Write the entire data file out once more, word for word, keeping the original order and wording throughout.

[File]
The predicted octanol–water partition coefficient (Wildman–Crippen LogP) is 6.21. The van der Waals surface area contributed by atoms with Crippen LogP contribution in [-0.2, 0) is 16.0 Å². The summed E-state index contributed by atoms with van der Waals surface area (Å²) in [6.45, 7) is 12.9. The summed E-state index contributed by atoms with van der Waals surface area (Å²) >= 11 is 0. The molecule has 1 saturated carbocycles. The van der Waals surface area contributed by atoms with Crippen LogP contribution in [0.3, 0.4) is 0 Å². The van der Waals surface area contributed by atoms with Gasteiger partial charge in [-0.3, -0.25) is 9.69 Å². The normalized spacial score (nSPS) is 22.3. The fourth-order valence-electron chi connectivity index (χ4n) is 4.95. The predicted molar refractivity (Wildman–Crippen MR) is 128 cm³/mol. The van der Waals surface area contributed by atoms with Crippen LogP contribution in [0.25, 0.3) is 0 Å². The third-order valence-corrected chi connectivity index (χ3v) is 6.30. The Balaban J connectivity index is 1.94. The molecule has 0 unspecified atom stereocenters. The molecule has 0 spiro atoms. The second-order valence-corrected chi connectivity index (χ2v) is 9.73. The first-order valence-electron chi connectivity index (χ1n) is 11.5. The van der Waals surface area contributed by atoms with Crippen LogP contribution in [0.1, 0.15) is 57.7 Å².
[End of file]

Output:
The predicted octanol–water partition coefficient (Wildman–Crippen LogP) is 6.21. The van der Waals surface area contributed by atoms with Crippen LogP contribution in [-0.2, 0) is 16.0 Å². The summed E-state index contributed by atoms with van der Waals surface area (Å²) in [6.45, 7) is 12.9. The summed E-state index contributed by atoms with van der Waals surface area (Å²) >= 11 is 0. The molecule has 1 saturated carbocycles. The van der Waals surface area contributed by atoms with Crippen LogP contribution in [0.3, 0.4) is 0 Å². The van der Waals surface area contributed by atoms with Gasteiger partial charge in [-0.3, -0.25) is 9.69 Å². The normalized spacial score (nSPS) is 22.3. The fourth-order valence-electron chi connectivity index (χ4n) is 4.95. The predicted molar refractivity (Wildman–Crippen MR) is 128 cm³/mol. The van der Waals surface area contributed by atoms with Crippen LogP contribution in [0.25, 0.3) is 0 Å². The third-order valence-corrected chi connectivity index (χ3v) is 6.30. The Balaban J connectivity index is 1.94. The molecule has 0 unspecified atom stereocenters. The molecule has 0 spiro atoms. The second-order valence-corrected chi connectivity index (χ2v) is 9.73. The first-order valence-electron chi connectivity index (χ1n) is 11.5. The van der Waals surface area contributed by atoms with Crippen LogP contribution in [0.1, 0.15) is 57.7 Å².